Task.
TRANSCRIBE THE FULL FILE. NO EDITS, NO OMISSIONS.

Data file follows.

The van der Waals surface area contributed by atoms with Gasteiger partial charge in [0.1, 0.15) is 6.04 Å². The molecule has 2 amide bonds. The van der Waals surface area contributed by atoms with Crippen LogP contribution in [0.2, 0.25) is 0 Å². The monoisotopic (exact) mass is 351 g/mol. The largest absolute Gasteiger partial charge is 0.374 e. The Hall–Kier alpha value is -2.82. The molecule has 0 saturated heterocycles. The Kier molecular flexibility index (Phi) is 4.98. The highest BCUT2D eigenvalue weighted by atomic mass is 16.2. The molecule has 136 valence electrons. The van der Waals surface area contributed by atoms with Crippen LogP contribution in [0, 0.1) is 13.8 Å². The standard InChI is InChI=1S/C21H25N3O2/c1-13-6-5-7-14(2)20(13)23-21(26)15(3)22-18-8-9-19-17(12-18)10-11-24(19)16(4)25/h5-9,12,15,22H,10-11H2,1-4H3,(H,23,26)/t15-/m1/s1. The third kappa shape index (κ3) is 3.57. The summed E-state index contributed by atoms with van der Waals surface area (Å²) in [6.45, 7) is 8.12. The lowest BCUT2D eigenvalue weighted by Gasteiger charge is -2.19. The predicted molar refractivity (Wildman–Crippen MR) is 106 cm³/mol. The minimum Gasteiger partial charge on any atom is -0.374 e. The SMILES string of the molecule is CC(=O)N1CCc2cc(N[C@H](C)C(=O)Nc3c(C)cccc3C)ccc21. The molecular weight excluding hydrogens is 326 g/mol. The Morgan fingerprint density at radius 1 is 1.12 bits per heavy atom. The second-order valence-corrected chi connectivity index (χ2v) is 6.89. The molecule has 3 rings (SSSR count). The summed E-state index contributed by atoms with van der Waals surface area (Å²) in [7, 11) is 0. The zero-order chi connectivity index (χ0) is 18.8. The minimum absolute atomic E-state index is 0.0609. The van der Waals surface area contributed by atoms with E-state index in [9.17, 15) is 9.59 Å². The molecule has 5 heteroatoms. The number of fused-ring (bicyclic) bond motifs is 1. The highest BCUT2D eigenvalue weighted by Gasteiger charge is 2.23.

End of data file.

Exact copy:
The van der Waals surface area contributed by atoms with Gasteiger partial charge in [0.1, 0.15) is 6.04 Å². The molecule has 2 amide bonds. The van der Waals surface area contributed by atoms with Crippen LogP contribution in [0.2, 0.25) is 0 Å². The monoisotopic (exact) mass is 351 g/mol. The largest absolute Gasteiger partial charge is 0.374 e. The Hall–Kier alpha value is -2.82. The molecule has 0 saturated heterocycles. The Kier molecular flexibility index (Phi) is 4.98. The highest BCUT2D eigenvalue weighted by atomic mass is 16.2. The molecule has 136 valence electrons. The van der Waals surface area contributed by atoms with Crippen LogP contribution in [0, 0.1) is 13.8 Å². The standard InChI is InChI=1S/C21H25N3O2/c1-13-6-5-7-14(2)20(13)23-21(26)15(3)22-18-8-9-19-17(12-18)10-11-24(19)16(4)25/h5-9,12,15,22H,10-11H2,1-4H3,(H,23,26)/t15-/m1/s1. The third kappa shape index (κ3) is 3.57. The summed E-state index contributed by atoms with van der Waals surface area (Å²) in [6.45, 7) is 8.12. The lowest BCUT2D eigenvalue weighted by Gasteiger charge is -2.19. The predicted molar refractivity (Wildman–Crippen MR) is 106 cm³/mol. The minimum Gasteiger partial charge on any atom is -0.374 e. The SMILES string of the molecule is CC(=O)N1CCc2cc(N[C@H](C)C(=O)Nc3c(C)cccc3C)ccc21. The molecular weight excluding hydrogens is 326 g/mol. The Morgan fingerprint density at radius 1 is 1.12 bits per heavy atom. The second-order valence-corrected chi connectivity index (χ2v) is 6.89. The molecule has 3 rings (SSSR count). The summed E-state index contributed by atoms with van der Waals surface area (Å²) in [7, 11) is 0. The zero-order chi connectivity index (χ0) is 18.8. The minimum absolute atomic E-state index is 0.0609. The van der Waals surface area contributed by atoms with E-state index in [9.17, 15) is 9.59 Å². The molecule has 5 heteroatoms. The number of fused-ring (bicyclic) bond motifs is 1. The highest BCUT2D eigenvalue weighted by Gasteiger charge is 2.23.